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I've been reading about the new async await keyword and it sounds awesome, but there is one key question I haven't been able to find the answer for in any of the intro videos I've watched so far (I also read the whitepaper a while back).

Suppose I have a call to await in a nested function on the main UI thread. What happens to the thread at this point? Does control go back to the message loop and the UI thread is free to process other inputs?

When the awaited task completes, does the entire stack get pushed onto a message queue, such that control will return through each of those nested functions, or is something else entirely happening here?

And secondly (while I have your attention), I don't really understand why asynchronous methods need to be labeled with async. Can't any method be executed asynchronously? What if I want to execute a method asynchronously but it doesn't have an async keyword--is there a way to do that simply?

Cheers. :)

Edit: Admittedly if I could get the sample code compiling I could probably just figure that out myself, but for one reason or another I'm running into a block there. What I really want to know is to what extent does a continuation continue... does it freeze the entire call stack, to resume it when the task completes, or does it only go back so far? Does a function itself need to be marked as async in order to support continuation, or (as I asked originally) does it continue the entire call stack?

If it doesn't freeze the entire call stack, what happens when the async await hits a non-async calling function? Does it block there? Wouldn't that defeat the point of await? I hope you can see that I'm missing some understanding here that I hope someone can fill in so I can continue to learn this.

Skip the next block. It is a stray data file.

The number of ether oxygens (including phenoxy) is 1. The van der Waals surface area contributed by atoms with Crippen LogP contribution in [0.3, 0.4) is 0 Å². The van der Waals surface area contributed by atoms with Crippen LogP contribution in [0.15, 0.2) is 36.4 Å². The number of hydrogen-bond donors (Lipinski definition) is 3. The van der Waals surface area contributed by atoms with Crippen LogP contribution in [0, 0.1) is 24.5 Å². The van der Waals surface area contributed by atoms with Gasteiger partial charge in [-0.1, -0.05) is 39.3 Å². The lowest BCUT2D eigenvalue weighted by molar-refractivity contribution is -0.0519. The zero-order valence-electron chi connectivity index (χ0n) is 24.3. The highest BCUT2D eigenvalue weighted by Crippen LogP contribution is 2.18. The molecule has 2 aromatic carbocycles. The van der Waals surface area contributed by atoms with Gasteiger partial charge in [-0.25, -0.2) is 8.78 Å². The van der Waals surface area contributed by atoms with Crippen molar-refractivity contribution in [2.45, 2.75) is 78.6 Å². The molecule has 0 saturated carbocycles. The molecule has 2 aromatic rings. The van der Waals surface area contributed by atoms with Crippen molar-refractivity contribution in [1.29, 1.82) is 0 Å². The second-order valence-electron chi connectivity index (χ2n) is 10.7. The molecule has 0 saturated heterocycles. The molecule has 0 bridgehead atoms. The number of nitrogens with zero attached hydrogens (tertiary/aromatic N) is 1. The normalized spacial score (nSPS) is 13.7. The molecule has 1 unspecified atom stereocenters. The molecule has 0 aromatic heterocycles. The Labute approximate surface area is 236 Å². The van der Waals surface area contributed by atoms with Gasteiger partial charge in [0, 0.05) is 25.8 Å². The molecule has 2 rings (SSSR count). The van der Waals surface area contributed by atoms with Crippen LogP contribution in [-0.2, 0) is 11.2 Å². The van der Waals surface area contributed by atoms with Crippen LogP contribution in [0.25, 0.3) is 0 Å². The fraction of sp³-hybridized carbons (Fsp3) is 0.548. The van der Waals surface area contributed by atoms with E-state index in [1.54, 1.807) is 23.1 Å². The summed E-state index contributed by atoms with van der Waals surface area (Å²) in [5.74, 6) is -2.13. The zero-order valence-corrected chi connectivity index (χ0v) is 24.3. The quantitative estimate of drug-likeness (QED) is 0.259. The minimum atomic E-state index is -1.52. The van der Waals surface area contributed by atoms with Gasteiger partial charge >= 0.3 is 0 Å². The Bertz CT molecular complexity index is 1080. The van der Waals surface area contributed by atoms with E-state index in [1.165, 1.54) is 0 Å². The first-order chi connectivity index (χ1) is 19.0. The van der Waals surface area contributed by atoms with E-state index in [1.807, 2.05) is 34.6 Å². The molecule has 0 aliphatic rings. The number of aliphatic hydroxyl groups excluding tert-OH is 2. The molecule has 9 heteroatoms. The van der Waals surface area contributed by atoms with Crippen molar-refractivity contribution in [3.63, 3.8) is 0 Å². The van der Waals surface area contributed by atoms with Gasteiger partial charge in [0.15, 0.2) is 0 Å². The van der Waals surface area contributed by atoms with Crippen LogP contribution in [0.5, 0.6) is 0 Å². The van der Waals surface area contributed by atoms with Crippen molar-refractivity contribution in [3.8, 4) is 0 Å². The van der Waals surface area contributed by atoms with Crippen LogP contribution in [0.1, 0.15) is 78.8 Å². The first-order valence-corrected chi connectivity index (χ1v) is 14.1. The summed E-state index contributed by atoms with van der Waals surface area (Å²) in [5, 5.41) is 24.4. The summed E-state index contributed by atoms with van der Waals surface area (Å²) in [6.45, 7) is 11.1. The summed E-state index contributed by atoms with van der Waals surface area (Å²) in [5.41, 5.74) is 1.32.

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Eric Lippert has a series of blog posts on how await/async works. This should answer all of your questions. –  dtb Aug 11 '11 at 20:28
    
Jon Skeet also has a series of posts where he walks through the Async CTP and basically re-implements it. He also shows the compiler-generated code for a couple scenarios. –  bbogovich Aug 11 '11 at 20:46
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2 Answers

up vote 15 down vote accepted

Suppose I have a call to await in a nested function on the main UI thread. What happens to the thread at this point? Does control go back to the message loop and the UI thread is free to process other inputs?

Yes. When you await an awaitable (such as a Task<TResult>), the thread's current position within the async method is captured. It then queues the remainder of the method (the "continuation") to be executed when the awaitable is finished (e.g., when a Task<TResult> completes).

However, there is an optimization that can take place: if the awaitable is already finished, then await doesn't have to wait, and it just continues executing the method immediately. This is called the "fast path", described here.

When the awaited task completes, does the entire stack get pushed onto a message queue, such that control will return through each of those nested functions, or is something else entirely happening here?